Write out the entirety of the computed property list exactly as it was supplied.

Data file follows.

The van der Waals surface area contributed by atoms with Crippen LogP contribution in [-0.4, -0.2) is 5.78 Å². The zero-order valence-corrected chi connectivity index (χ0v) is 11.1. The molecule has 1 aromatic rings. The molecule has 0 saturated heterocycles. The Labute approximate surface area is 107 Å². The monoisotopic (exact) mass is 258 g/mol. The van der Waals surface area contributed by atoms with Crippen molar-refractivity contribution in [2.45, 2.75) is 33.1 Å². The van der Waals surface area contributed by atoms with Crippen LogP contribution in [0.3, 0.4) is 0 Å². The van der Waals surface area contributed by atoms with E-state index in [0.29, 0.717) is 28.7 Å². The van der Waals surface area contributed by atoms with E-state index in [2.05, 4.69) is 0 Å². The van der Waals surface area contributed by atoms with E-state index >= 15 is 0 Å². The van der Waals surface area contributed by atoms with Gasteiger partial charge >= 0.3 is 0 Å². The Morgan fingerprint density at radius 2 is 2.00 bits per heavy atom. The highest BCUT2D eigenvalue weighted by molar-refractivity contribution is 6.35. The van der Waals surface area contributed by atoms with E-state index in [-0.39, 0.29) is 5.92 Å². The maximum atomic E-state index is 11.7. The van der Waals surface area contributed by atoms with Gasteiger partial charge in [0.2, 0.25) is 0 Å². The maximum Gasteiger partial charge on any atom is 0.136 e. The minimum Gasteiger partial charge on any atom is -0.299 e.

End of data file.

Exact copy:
The van der Waals surface area contributed by atoms with Crippen LogP contribution in [-0.4, -0.2) is 5.78 Å². The zero-order valence-corrected chi connectivity index (χ0v) is 11.1. The molecule has 1 aromatic rings. The molecule has 0 saturated heterocycles. The Labute approximate surface area is 107 Å². The monoisotopic (exact) mass is 258 g/mol. The van der Waals surface area contributed by atoms with Crippen molar-refractivity contribution in [2.45, 2.75) is 33.1 Å². The van der Waals surface area contributed by atoms with Crippen LogP contribution in [0.3, 0.4) is 0 Å². The van der Waals surface area contributed by atoms with E-state index in [0.29, 0.717) is 28.7 Å². The van der Waals surface area contributed by atoms with E-state index in [2.05, 4.69) is 0 Å². The van der Waals surface area contributed by atoms with E-state index >= 15 is 0 Å². The van der Waals surface area contributed by atoms with Gasteiger partial charge >= 0.3 is 0 Å². The Morgan fingerprint density at radius 2 is 2.00 bits per heavy atom. The highest BCUT2D eigenvalue weighted by molar-refractivity contribution is 6.35. The van der Waals surface area contributed by atoms with E-state index in [-0.39, 0.29) is 5.92 Å². The maximum atomic E-state index is 11.7. The van der Waals surface area contributed by atoms with Gasteiger partial charge in [0.2, 0.25) is 0 Å². The maximum Gasteiger partial charge on any atom is 0.136 e. The minimum Gasteiger partial charge on any atom is -0.299 e.